Fig. 1.

Axial (A) and coronal (B) CT scan with IVC: poorly defined lymph node conglomerate in the hepatic hilum surrounding the hepatic artery (white arrows in A) and the portal vein (red arrows in B); hypodense central area corresponding with necrosis (asterisk in A). Axial CT scan with IVC (C): multiple lymphadenopathies in the hepatic hilum, interaortocaval region and left lateral aortic (arrows).


The histology study showed non-necrotising granulomatous lymphadenitis and the presence of mononucleated histiocytes of epithelioid cytoplasm outlining solid granulomas without central necrosis (Fig. 2). PAS, Grocott, Job-Fite and auramine techniques were negative. The immunohistochemistry study (CD79a, CD3, BCL-2, BCL-6, CD10 and Ki67) showed a limited lymph node population, mostly T cells, with no neoplastic lymph nodes and negative CD10. The lymph node immunophenotype confirmed that the lymphocytes were the predominant population (TCD4 and 8, and NK lymphocytes), and no B cells. In the microbiological study of the resected lymph node, growth of Stenotrophormona maltophila was observed. PCR of the lymph node biopsy showed amplification for Mycobacterium tuberculosis. Treatment was initiated with rifampicin, isoniazid, pyrazinamide and ethambutol, and the fever disappeared. At follow-up office visits, complete resolution of the symptoms was confirmed.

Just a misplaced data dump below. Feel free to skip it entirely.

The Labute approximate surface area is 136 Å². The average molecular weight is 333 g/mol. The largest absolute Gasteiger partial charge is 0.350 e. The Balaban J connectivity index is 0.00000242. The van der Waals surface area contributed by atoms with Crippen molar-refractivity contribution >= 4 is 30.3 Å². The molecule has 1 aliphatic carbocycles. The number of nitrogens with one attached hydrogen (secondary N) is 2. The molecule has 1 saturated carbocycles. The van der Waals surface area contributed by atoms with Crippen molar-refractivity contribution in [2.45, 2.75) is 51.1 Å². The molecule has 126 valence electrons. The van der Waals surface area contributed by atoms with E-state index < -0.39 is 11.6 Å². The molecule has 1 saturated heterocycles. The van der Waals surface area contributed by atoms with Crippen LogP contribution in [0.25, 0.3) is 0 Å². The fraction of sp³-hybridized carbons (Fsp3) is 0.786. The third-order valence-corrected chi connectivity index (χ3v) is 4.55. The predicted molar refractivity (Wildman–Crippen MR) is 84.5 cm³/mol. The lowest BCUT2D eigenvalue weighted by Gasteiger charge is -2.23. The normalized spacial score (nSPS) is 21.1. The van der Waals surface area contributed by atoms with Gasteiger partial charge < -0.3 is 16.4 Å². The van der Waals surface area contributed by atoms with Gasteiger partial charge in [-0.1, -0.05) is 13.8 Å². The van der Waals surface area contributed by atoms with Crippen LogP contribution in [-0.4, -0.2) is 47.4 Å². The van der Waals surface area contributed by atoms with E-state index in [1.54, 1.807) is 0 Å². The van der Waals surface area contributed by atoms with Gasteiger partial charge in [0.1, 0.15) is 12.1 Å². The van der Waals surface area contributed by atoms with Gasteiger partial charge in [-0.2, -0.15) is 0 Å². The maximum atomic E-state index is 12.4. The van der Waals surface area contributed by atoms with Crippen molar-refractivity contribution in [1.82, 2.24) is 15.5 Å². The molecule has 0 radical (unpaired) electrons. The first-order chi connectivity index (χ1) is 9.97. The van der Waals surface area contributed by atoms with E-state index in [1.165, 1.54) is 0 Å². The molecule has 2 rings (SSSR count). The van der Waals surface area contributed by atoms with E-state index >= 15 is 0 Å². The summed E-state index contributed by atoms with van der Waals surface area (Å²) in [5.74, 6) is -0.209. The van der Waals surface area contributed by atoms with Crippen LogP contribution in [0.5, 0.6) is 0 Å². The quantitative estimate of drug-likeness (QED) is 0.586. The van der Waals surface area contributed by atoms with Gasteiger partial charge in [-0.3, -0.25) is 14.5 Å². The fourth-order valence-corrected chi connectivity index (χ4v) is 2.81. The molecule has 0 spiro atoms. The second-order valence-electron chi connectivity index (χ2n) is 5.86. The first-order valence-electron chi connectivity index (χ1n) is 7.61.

Fig. 2.

Non-caseating granuloma formed by microscopic aggregation of macrophages that transform into epithelial-like cells surrounded by mononuclear leukocytes (lymphocytes and plasma cells) (×20). Inset: fused epithelioid cells creating a giant multinucleated cell (haematoxylin–eosin×40).


TB is an infectious disease that primarily affects the respiratory system but can also affect other organs: gastrointestinal system, peritoneum, lymph nodes, etc.2,3,6–8 Its incidence has been increasing due to the appearance of treatment-resistant strains and infections of HIV-positive patients.7,9 Intraabdominal TB represents 1%–3% of all TB cases; out of these, only 15% have concomitant pulmonary TB, although this rate is higher in HIV-positive patients, and 2/3 present lymph node involvement.2,6,7 Hepatobiliopancreatic TB is rare and usually occurs in patients with miliary TB.3,4 Isolated periportal tuberculous lymphadenitis (PTL) only occurs in 20% of patients with hepatobiliopancreatic TB.3–5,7

PTL can spread from neighbouring organs, or by means of lymphatic, intestinal or hematogenous pathways.2–4,7,9 It is suspected that, when there are no active TB foci in the surrounding areas or miliary involvement, its appearance can be due to the reactivation of latent TB foci in the periportal lymph nodes.4

The most frequent signs and symptoms that patients with PTL present are epigastric pain, fever, weight loss, fatigue and abdominal mass.2,3,7,9 PTL can occasionally cause extrahepatic portal hypertension and, in extreme cases, lead to portal thrombosis.4–6,10 In our case, the patient presented thrombocytopenia and splenomegaly as indirect signs of portal hypertension. The association of HIV infection, PTL and portal hypertension is very uncommon.10 PTL can also cause obstructive jaundice due to direct compression.2,6–9